Beer Town: Writers talk trends in American brewing

It’s always a treat to travel to Boston to help judge the final round of the annual Samuel Adams Longshot American Homebrew contest. The winners will be announced soon and will have their beer brewed by the Boston Beer Company and distributed nationally.

Every year, it seems the quality of the homebrew gets better. This year, we tasted an outstanding beer that, the judges agreed, nailed its style category and was as good as any commercial example.

But besides getting a glimpse of the state of the art of homebrewing, Longshot gives me a chance to catch up with other beer writers from around the country who join Boston Beer founder Jim Koch in the tasting room.

The 2013 panel included: Christian DeBenedetti, author of “The Great American Ale Trail” and editor of Weekly Pint; Tony Forder, editor of Ale Street Journal; John Holl, editor of All About Beer; and Marty Nachel, author of “Beer For Dummies.”

After lunch, while we sipped a bit of barrel-aged Samuel Adams Utopias, I turned on the tape recorder and asked what they saw as trends in American craft brewing.

Being writers, the group had as many questions as answers and Holl opened the discussion by asking, “How much longer are we going to be using the term craft beer?”

“It’s become kind of meaningless,” DeBenedetti said.

“It’s like the term microbrew,” Holl agreed.

“Even if it’s meaningless now, the term microbrew served its purpose,” said Nachel. “Right now, we talk about nano brewing. In ten years, will that be meaningless?”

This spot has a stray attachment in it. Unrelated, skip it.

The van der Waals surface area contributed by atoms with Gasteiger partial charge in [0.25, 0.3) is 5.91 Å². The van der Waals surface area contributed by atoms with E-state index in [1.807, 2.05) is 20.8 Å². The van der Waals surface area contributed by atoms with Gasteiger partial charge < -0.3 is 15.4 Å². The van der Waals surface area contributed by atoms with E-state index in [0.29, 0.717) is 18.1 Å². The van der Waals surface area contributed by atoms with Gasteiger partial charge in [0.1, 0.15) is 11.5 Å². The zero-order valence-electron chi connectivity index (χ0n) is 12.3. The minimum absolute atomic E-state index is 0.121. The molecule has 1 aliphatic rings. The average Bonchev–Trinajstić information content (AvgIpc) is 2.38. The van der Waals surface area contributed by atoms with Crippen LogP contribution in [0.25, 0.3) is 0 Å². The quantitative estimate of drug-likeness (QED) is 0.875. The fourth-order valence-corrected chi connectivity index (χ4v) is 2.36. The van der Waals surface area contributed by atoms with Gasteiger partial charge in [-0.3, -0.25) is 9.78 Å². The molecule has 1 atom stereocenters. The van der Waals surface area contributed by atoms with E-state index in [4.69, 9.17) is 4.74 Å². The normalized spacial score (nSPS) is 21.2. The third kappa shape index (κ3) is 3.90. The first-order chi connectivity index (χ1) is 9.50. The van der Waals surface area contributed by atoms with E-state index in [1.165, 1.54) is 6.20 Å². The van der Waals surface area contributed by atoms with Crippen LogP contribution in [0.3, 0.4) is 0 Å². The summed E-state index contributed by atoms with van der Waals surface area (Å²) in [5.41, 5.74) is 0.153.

DeBenedetti, who recently moved back to his family’s farm in Oregon to start a farmstead-style brewery, had a particular interest in the topic of brewing on small, local scale.

“The term nano is much more specific to half-barrel or one-barrel systems.” he said. “At one time, the idea of doing actual commercial brewing on a half-barrel nano setup was unheard of. Everyone was starting with 10- or 15-barrel systems.”

“Well, back in the ’80s, there was no equipment for small-scale brewing,” Forder said. “People were using old dairy equipment and stuff like that and cobbling systems together.”

Holl thought that going local, in the way breweries flourished in America before Prohibition, would be the big trend in the next few years.

“I think it’s going to be the local breweries,” he said. “Ones that just serve a particular neighborhood or area.”

But what about the explosion of new breweries? Can there be too many?

“Does anyone ever complain that there are too many wineries in the United States? No, they don’t,” DeBenedetti said. “It’s going to be local, down to the water and the yeast strain, and that’s going to be evident in local beers. I think more and more people want to know where every ingredient comes from.”

Where does that leave the big breweries, I wondered.

“It also goes back to, does size matter, if they still make the same good beer,” Forder said. “It doesn’t seem to matter with Sam Adams and Sierra Nevada.”

“We used to say, ‘Drink no beer made by robots.’ But now there are 20-barrel brewhouses that are totally automated,” DeBenedetti said. “I don’t know if artisan is a better term or not. In wineries you hear distinctions that are about the overall style, maybe. But you don’t hear macro winery vs. micro winery.”

“When we talk about micro brewing and craft brewing, we’re basically making a distinction between the stuff we call full flavor quality beer vs. the big corporate product,” Nachel said. “And is it necessary to have a term to make that distinction or not?”

“I think we just need to start calling it beer at some point, because more and more of the bigger breweries are going to start falling out of the Brewers Association definition of craft breweries,” Holl said.